“Do you realize what you just did?” asked one, using their shared eyeball to glare at her. Lachesis.
“And now we have to fix it. Again,” grumbled Clotho, the hunched one.
Atropos was sharpening her scissors on a strap, flashes of lightning glinting off the blades.
It was a dark and stormy night on Mount Damavand, portentous weather for being summoned by the three sisters.
Not that there was ever a good time to be summoned by the Fates.
Lachesis thwacked her staff on her palm like a metronome, and lightning punctuated each downbeat. A clap of thunder struck the air. “Would you care to tell me what made you do what you just did? You’re not normally a stupid girl.”
“Sure could have fooled me.” Clotho leaned on her cane. Her knitting needles hung from a chain around her neck. A woven chain, as befitted the weaver of the Threads of Life.
Atropos, the one who cut those threads, kept sharpening her strap. “Well? What do you have to say for yourself?”
“You shouldn’t have pulled me out of there. I need to explain it to him. Tell him why I did what I did.”
“Look here, missy.” Clotho grabbed the eye from Lachesis, popped it into her socket, blinked twice, then glared at Vana. “You have been nothing but a stitch in my side for the past four days.” She stabbed the space between them with one of her needles. “First, I have better things to do with my time than unravel and reweave the threads you’re flinging all over the place as if it were bargain day at the mall.” Stab, stab.
“You think it’s easy, keeping everyone’s lives running smoothly? You think it’s a walk in the park to make sure I’m not doubling back on something that’s already happened in someone’s life because you got it into your pretty head to time travel an hour or two every few days?” Now she waved the needle around like a wand.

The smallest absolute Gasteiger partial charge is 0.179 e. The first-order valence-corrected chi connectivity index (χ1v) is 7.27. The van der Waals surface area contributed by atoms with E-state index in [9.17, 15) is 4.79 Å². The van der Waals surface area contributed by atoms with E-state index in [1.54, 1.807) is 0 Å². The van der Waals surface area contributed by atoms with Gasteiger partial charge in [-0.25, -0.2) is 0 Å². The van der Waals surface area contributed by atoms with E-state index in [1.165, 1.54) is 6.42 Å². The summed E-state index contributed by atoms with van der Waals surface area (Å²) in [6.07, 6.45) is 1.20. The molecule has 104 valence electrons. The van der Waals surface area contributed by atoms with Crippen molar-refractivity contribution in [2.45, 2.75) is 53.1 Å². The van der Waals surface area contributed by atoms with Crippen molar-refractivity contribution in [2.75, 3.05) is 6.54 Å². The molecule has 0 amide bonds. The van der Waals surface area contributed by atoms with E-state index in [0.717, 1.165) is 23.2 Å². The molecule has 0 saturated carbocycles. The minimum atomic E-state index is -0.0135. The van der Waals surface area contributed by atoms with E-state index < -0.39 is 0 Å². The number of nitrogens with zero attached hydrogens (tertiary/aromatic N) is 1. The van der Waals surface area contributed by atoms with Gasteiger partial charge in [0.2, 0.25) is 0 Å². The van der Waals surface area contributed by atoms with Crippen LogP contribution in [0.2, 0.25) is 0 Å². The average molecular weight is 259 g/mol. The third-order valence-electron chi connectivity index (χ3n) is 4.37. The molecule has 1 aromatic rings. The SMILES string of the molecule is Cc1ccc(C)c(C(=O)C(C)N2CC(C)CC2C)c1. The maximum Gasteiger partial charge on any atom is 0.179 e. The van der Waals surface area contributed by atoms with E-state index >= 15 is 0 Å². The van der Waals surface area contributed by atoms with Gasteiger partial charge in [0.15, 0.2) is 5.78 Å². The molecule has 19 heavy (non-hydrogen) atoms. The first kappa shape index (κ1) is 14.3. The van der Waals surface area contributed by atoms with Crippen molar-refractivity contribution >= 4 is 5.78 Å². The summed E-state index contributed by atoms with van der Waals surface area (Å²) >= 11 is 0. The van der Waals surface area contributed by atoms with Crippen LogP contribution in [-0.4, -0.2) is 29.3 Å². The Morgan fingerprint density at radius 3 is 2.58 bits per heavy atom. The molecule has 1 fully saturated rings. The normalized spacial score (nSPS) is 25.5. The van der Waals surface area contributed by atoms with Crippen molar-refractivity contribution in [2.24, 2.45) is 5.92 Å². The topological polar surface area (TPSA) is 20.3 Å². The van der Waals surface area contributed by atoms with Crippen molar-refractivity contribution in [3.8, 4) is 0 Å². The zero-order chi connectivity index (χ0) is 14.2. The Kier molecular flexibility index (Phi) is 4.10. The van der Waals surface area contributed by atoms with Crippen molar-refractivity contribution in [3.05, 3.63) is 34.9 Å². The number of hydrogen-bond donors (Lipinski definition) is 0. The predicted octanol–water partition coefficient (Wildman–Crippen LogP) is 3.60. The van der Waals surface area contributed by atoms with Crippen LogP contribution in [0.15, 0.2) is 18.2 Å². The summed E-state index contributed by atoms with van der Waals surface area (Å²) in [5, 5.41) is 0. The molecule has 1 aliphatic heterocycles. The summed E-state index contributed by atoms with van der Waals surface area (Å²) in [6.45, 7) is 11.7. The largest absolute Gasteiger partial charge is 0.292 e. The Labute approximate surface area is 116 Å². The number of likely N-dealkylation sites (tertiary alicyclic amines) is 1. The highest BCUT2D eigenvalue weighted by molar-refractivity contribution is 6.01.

“Do you know how much people’s lives are affected by choices other people make? Do you have any idea that those six steps to Kevin Bacon mortals laugh about are no laughing matter?” And now she was back to stabbing. “Weave and reweave, knit one, pearl sixty thousand. I’ve got enough on my plate without you acting as if Time were your own personal plaything, and I”—stab—“for one”—stab—“am damn sick and tired of having to clean up your messes.
“And as if playing with fate and time weren’t enough—” She leveled the needle in front of her like a jousting lance. “Now you go and do something that not one of us decided for you. Hauling off and tossing an ‘I love you’ onto the playing field? That is so far beyond a foul, you’re lucky we’re not throwing you out of the entire game.”
“Then why did you put him in my bottle?”
“What? Are you out of your mind? We would never do something like that, and don’t you dare try to palm this off on us, you ungrateful wretch.” Clotho went back to stabbing. “You are on my last nerve, Vana, and, with us Fates, that is not a good place to be.”
Magic Gone Wild (c) Judi Fennell
And regarding luck, every year RWA announces the lucky Rita and Golden Heart finalists. This year, those announcements will be made next Monday, March 26. I'll be hosting my annual "squee" blog party at www.JudiFennell.wordpress.com. I'd love to have you all stop by and join the party for those lucky folks!
What's your lucky day/time/month/season/charm?